Sites like Groupon and LivingSocial are a dime a dozen. Daily, each one offers multiple somewhat not attractive, largely-discounted offers. While these services were intriguing at first, their also daily emails have earned themselves instant “move-to-trash” clicks from my inbox. Because small businesses are finally catching on and realizing that daily deal sites will most likely not boost profit, I’m predicting that the age and reign of deal-shopping is coming to an end.
For those who are also signed up for the services, you’ll probably understand why I’m getting sick of these sites. Many of the daily deals just are not that great. Every day, offers like three-hour cooking classes, orchestra tickets, horseback riding lessons, LASIK eye surgery discounts, and weekend getaways to a cabin in the middle of nowhere are available. Yes, a few of these offers will be attractive for some people; but, in my experience, most people will be uninterested in a majority of the deals.
These sites also consistently offer coupons for local restaurants. This provides a good example of what lesson small businesses are learning.
Restaurant deals usually feature a discount of at least 50% and are, thus, much more attractive and purchased more often. For example, on Groupon this morning I could purchase $15 worth of food and drink for $7 at a local diner, which is a 53% discount. While this is an awesome savings for the customer, businesses are often unaware of the total amount they are about to lose.
To explain, in the last example, the restaurant was automatically forfeiting $8. But, it gets worse: Groupon then takes 50% of the $7 revenue. So, in the end, the restaurant is only earning $3.50 for every $15 of food and drinks they are serving. This is multiplied by every Groupon redeemed, which if not limited, could reach the thousands depending on what the deal is. It is unlikely that this $3.50 will cover the labor, materials, utilities, and rent that are needed to keep the business running.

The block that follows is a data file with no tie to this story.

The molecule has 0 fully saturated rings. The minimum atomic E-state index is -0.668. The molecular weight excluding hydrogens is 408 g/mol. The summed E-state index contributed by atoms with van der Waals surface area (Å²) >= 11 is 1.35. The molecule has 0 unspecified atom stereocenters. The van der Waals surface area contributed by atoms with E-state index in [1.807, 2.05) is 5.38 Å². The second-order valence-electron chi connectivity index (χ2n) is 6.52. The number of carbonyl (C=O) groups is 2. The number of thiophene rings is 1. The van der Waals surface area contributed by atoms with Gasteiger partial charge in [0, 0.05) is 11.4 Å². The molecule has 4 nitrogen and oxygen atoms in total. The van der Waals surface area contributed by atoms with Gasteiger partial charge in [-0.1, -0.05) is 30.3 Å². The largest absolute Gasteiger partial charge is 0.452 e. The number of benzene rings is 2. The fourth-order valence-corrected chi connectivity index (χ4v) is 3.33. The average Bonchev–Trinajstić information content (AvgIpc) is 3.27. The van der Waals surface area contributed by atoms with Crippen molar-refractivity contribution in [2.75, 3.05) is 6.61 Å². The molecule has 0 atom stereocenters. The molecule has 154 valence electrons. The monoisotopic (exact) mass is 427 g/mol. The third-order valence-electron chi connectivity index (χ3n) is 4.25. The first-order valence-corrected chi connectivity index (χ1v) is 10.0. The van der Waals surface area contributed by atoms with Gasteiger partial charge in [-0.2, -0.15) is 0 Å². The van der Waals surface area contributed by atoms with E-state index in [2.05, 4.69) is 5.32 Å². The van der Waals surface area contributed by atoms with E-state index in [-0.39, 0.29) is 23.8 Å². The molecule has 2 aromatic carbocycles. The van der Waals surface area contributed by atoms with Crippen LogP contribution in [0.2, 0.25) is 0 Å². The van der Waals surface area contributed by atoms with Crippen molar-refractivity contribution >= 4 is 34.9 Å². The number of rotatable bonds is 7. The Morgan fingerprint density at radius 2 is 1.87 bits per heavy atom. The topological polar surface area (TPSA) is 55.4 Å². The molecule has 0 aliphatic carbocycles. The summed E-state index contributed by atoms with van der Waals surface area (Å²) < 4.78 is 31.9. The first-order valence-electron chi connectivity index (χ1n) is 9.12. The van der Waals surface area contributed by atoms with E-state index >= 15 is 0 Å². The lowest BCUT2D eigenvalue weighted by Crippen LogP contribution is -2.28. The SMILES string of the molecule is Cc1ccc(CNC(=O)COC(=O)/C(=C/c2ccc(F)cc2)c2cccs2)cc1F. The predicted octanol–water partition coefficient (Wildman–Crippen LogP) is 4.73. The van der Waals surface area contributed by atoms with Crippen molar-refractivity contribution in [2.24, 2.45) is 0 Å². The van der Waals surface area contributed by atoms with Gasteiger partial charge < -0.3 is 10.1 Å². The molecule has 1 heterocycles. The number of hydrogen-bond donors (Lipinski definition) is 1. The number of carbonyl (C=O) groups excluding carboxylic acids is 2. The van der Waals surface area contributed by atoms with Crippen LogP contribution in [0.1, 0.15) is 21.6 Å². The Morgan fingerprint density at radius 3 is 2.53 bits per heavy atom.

When small businesses should be running for the hills, they instead are seeing these daily deal sites as a good marketing ploy. It is definitely a great way to get the name of your business to the masses, but it may not be such an effective way to gain repeat customers. It’s highly probable that most people buying the deal will be a one-time visit customer due to the discount.
As small businesses are starting to realize and, unfortunately, experience the pitfalls of daily deal sites, they will be extremely reluctant to create deals for their business. Businesses seeking out these daily deal services need to do the math beforehand to make sure they will come out ahead.
It seems odd after spelling out all the problems with these sites that their popularity has skyrocketed. In fact, Groupon is discussing an IPO that could value the company up to $25 billion. Google has also dipped its toes in the market and will soon rollout Google Offers nationally.
On the other hand, Facebook, with over 750 million members worldwide, has already thrown in the towel and is abandoning Facebook Deals after only four months. I would not be surprised to see Facebook’s desertion as a sign of the end for daily deals.
What do you think about daily deal sites? Are they here to stay?
About the Author: August Drilling works in the marketing department at CliqStudios.com, the online supplier of kitchen cabinets, and is a blogger, social media enthusiast, and Apple aficionado. You can follow him on Twitter @ardrilling and hear his odd musings and insight.